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Biblical Commentary on the Old Testament, by Carl Friedrich Keil and Franz Delitzsh, [1857-78], at

Psalms Chapter 91


psa 91:0

Talismanic Song in Time of War and Pestilence

The primeval song is followed by an anonymous song (inscribed by the lxx without any warrant τῷ Δαυίδ), the time of whose composition cannot be determined; and it is only placed in this order because the last verse accords with the last verse but one of Ps 90. There the revelation of Jahve's work is prayed for, and here Jahve promises: I will grant him to see My salvation; the "work of Jahve" is His realized "salvation." The two Psalms also have other points of contact, e.g., in the מעון referred to God (vid., Symbolae, p. 60).

In this Psalm, the Invocavit Psalm of the church, which praises the protecting and rescuing grace which he who believingly takes refuge in God experiences in all times of danger and distress,

(Note: Hence in J. Shabbath 8, col. 2, and Midrash Shocher tob on Psa 91:1 and elsewhere, it is called, together with Psa 3:1-8, (פגעים) שיר פגועין, a song of occurrences, i.e., a protective (or talismanic) song in times of dangers that may befall one, just as Sebald Heyden's Psalm-song, "He who is in the protection of the Most High and resigns himself to God," is inscribed "Preservative against the pestilence.")

the relation of Psa 91:2 to Psa 91:1 meets us at the very beginning as a perplexing riddle. If we take Psa 91:1 as a clause complete in itself, then it is tautological. If we take אמר in Psa 91:2 as a participle (Jerome, dicens) instead of אמר, ending with Pathach because a construct from (cf. Psa 94:9; Psa 136:6), then the participial subject would have a participial predicate: "He who sitteth is saying," which is inelegant and also improbable, since אמר in other instances is always the 1st pers. fut. If we take אמר as 1st pers. fut. and Psa 91:1 as an apposition of the subject expressed in advance: as such an one who sitteth.... I say, then we stumble against יתלונן; this transition of the participle to the finite verb, especially without the copula (וּבצל), is confusing. If, however, we go on and read further into the Psalm, we find that the same difficulty as to the change of person recurs several times later on, just as in the opening. Olshausen, Hupfeld, and Hitzig get rid of this difficulty by all sorts of conjectures. But a reason for this abrupt change of the person is that dramatic arrangement recognised even in the Targum, although awkwardly indicated, which, however, as first of all clearly discerned by J. D. Michaelis and Maurer. There are, to wit, two voices that speak (as in Psa 121:1-8), and at last the voice of Jahve comes in as a third. His closing utterance, rich in promise, forms, perhaps not unaccidentally, a seven-line strophe. Whether the Psalm came also to be executed in liturgical use thus with several voices, perhaps by three choirs, we cannot tell; but the poet certainly laid it out dramatically, as the translation represents it. In spite of the many echoes of earlier models, it is one of the freshest and most beautiful Psalms, resembling the second part of Isaiah in its light-winged, richly coloured, and transparent diction.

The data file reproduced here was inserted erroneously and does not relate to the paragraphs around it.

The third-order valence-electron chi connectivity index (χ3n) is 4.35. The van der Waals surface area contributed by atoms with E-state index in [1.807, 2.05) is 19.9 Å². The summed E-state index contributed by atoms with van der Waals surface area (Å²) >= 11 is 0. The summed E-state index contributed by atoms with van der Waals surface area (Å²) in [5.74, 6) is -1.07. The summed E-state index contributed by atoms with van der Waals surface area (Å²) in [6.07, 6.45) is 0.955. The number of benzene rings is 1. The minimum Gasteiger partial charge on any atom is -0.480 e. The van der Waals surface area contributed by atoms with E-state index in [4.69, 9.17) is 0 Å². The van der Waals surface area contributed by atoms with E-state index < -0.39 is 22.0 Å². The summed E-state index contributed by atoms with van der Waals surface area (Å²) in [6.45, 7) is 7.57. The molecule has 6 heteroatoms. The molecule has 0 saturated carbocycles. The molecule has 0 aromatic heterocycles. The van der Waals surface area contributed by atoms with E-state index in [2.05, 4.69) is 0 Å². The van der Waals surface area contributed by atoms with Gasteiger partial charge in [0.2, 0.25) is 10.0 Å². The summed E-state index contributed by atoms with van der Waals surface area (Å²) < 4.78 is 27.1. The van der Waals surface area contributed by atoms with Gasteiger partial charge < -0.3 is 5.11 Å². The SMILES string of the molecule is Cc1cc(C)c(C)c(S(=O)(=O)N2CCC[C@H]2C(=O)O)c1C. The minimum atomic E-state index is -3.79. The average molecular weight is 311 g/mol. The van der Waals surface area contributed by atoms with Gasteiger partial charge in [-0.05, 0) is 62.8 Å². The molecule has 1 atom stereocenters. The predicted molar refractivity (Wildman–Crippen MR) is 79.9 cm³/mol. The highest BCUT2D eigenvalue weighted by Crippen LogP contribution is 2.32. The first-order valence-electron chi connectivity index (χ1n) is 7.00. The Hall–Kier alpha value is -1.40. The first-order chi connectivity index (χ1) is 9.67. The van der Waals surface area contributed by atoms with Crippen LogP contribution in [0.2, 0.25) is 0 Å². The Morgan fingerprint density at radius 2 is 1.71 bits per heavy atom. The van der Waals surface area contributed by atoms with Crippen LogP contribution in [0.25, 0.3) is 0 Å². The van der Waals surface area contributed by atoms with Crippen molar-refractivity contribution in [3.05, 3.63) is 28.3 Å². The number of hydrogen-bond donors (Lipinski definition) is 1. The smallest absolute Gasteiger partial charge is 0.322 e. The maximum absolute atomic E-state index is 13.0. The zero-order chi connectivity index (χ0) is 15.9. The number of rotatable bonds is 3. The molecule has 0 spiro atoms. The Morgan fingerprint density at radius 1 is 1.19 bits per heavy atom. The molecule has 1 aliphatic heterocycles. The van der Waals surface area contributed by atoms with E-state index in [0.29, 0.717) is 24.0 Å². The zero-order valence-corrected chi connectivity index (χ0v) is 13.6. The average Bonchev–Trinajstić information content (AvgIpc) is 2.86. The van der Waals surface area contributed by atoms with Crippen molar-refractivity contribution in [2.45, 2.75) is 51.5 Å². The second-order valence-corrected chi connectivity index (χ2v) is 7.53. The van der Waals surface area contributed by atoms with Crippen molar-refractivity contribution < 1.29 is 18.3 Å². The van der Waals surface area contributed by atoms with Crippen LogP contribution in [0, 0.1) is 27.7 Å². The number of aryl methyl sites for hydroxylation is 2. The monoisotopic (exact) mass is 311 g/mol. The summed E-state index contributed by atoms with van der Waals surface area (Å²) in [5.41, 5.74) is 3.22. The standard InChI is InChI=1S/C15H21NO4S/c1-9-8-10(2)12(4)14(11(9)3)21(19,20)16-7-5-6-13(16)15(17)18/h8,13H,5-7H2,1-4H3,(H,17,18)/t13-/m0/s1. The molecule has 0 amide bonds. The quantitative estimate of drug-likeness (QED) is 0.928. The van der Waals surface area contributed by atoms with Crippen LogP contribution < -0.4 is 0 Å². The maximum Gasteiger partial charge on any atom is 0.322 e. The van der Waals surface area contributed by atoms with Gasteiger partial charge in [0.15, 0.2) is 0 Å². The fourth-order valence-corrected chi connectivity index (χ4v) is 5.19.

Psalms 91:1

psa 91:1

As the concealing One, God is called עליון, the inaccessibly high One; and as the shadowing One שׁדּי, the invincibly almighty One. Faith, however, calls Him by His covenant name (Heilsname) יהוה and, with the suffix of appropriation, אלהי (my God). In connection with Psa 91:1 we are reminded of the expressions of the Book of Job, Job 39:28, concerning the eagle's building its nest in its eyrie. According to the accentuation, Psa 91:2 ought to be rendered with Geier, "Dicit: in Domino meo (or Domini) latibulum, etc." But the combination אמר לה is more natural, since the language of address follows in both halves of the verse.

Psalms 91:3

psa 91:3